Everything I need to know about Exodus I learned in the movie The Ten Commandments. No, not really, but sometimes it feels that way. I’m actually pretty impressed with how true to the story Hollywood stayed (despite Charlton Heston playing a Jewish man and a manufactured love story).
I guess that’s a testament to how amazing a tale it really is. In fact, you could accurately argue that God set everything up that way to purposely display his power. Why else would he continually harden Pharaoh’s heart? He could have convinced Pharaoh with one big miracle or just softened his heart and the people would have been free to go.
But he wanted to convince the world (not to mention his own people) of his might and did so in dramatic fashion so that we would remember the story forever (and make movies about it thousands of years later). Just amazing.
Some other doughnut hole sized thoughts.
- Joseph’s prosperity took him from slavery to jail to the head of Egypt. As a result, his people prospered to. So much so that they became a threat to the new king. Don’t tell me one Godly man can’t make a difference. Note that I write this on MLK day.
- Moses has some real confidence issues at first. God is telling him to go, but he gives excuse after excuse as to why he can’t or shouldn’t be the one to carry out God’s plan. Sounds like all of us at some point in our lives.
- It seems like God knows that Moses needs something he can physically touch to give him the courage to go forward. So he makes the staff an almost magical instrument. To wit, Moses will literally lean on the staff for support and encouragement.
- It is somewhat amusing to hear that the Lord’s “anger burned against Moses” when he finally relented and sent Aaron with him. You can almost hear him say “alright, fine!.” I can’t imagine how much God has been frustrated with me over the years, but I am thankful for all the Aarons that he’s sent me when I should have been obeying without assistance.
- Interesting that Moses keeps asking for his people to go “celebrate in the wilderness” and “sacrifice to the Lord.” It almost sounds like he’s asking for a short vacation or sabbatical or something. Yet everyone seems to understand that if they go, they are gone for good. Maybe I’m just reading the text wrong. Still, it is cool that the emphasis isn’t on the people’s freedom so much as it is on celebrating God properly.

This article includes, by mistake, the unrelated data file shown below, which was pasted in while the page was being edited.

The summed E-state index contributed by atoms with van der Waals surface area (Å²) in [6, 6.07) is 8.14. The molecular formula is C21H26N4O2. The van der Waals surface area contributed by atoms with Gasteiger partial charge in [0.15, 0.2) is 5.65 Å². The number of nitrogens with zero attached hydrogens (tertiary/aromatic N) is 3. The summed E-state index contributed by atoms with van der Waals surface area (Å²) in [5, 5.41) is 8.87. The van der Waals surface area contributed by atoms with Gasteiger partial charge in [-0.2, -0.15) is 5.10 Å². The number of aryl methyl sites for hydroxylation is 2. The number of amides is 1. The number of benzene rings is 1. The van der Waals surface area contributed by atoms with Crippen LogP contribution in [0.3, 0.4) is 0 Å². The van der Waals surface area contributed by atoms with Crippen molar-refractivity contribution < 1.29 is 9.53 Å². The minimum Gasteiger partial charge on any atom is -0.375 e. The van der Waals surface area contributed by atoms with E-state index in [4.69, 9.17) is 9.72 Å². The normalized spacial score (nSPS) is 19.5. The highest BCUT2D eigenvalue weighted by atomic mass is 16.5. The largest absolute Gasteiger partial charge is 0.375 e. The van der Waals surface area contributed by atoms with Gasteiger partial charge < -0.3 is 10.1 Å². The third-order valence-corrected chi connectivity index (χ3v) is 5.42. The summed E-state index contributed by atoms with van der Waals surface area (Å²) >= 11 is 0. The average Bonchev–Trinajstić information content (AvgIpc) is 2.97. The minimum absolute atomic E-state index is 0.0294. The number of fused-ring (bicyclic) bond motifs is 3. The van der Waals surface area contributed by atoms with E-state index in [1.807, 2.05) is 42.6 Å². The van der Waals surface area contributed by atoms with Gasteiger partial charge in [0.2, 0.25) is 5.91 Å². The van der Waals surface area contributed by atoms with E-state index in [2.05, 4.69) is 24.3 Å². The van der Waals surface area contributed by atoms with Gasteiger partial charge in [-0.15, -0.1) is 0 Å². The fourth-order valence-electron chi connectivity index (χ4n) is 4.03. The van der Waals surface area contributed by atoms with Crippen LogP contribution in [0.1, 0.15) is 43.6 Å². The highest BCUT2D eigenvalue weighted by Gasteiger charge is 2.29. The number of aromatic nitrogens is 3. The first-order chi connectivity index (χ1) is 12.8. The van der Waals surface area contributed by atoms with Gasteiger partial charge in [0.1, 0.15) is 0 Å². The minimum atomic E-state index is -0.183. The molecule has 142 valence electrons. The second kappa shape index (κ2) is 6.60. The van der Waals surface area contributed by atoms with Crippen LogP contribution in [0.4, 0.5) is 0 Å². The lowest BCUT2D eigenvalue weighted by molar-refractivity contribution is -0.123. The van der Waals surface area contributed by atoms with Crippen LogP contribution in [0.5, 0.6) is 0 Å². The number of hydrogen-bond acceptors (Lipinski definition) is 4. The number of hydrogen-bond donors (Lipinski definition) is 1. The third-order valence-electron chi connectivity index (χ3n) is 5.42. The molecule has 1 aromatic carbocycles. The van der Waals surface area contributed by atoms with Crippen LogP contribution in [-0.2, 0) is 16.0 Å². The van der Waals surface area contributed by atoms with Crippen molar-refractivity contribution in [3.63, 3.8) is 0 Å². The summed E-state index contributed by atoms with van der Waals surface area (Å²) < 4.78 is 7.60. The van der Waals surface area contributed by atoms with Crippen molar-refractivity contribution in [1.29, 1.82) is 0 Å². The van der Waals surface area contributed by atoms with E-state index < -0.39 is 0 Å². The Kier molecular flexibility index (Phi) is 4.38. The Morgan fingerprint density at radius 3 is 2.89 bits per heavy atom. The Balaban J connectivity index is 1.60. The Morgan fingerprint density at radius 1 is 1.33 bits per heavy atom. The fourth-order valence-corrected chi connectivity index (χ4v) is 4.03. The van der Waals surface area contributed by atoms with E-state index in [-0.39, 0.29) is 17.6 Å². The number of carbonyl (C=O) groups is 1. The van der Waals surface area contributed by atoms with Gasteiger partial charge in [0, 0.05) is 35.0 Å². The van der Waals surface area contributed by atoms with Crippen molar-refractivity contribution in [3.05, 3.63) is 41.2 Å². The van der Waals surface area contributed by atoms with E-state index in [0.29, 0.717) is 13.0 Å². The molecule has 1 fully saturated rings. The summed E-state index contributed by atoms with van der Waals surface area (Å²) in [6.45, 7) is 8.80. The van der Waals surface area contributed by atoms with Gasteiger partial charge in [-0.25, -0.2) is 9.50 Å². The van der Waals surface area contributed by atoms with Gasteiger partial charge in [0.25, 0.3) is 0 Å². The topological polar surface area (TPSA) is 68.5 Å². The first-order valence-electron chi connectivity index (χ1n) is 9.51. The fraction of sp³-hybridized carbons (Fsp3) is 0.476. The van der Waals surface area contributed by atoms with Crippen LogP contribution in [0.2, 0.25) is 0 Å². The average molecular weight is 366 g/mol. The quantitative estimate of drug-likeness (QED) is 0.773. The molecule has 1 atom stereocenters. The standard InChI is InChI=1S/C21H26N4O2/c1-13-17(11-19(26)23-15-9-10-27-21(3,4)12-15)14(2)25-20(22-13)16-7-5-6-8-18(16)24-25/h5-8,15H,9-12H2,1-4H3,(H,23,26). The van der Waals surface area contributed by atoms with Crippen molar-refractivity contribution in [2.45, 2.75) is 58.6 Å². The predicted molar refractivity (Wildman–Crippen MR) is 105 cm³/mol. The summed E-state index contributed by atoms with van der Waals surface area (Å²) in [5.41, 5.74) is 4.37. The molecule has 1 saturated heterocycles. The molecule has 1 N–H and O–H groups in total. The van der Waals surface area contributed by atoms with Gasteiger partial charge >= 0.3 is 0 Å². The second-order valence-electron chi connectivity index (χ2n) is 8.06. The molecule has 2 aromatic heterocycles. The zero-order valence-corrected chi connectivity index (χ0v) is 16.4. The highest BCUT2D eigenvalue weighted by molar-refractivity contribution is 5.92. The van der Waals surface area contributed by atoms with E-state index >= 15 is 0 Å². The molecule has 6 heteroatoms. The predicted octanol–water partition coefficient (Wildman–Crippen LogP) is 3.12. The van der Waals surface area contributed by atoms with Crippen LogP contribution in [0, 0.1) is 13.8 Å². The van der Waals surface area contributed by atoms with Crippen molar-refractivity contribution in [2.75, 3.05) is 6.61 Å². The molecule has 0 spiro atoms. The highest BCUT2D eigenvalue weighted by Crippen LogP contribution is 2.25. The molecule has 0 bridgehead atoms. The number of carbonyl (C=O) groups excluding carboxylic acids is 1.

- Interesting that the magicians can duplicate or imitate many of the miracles/plagues, but at some point they put their hands up and admit that this guy and his God are legit.
- There’s got to be a good study on what the plagues meant and how devastating they must have been to the Egyptians but I don’t have the time/energy to look that up. Still, it sure seems like you couldn’t take down a nation any more thoroughly in such a short amount of time without outright bloodshed.
- Amazing how much detail goes into setting up the Passover feast even before the Passover actually happened. God knew how important it would be, so he set up a celebration and reminder of it and then carried it out.
- God puts a pillar of fire/smoke in front and behind the Israelite people but they still despair when they see the Egyptian chariots. Part of that must be from the years of slavery but part of it is our own human doubts and lack of faith.
- Only when the Egyptians were washed up dead on the shore did the people fear the Lord and believe in Moses.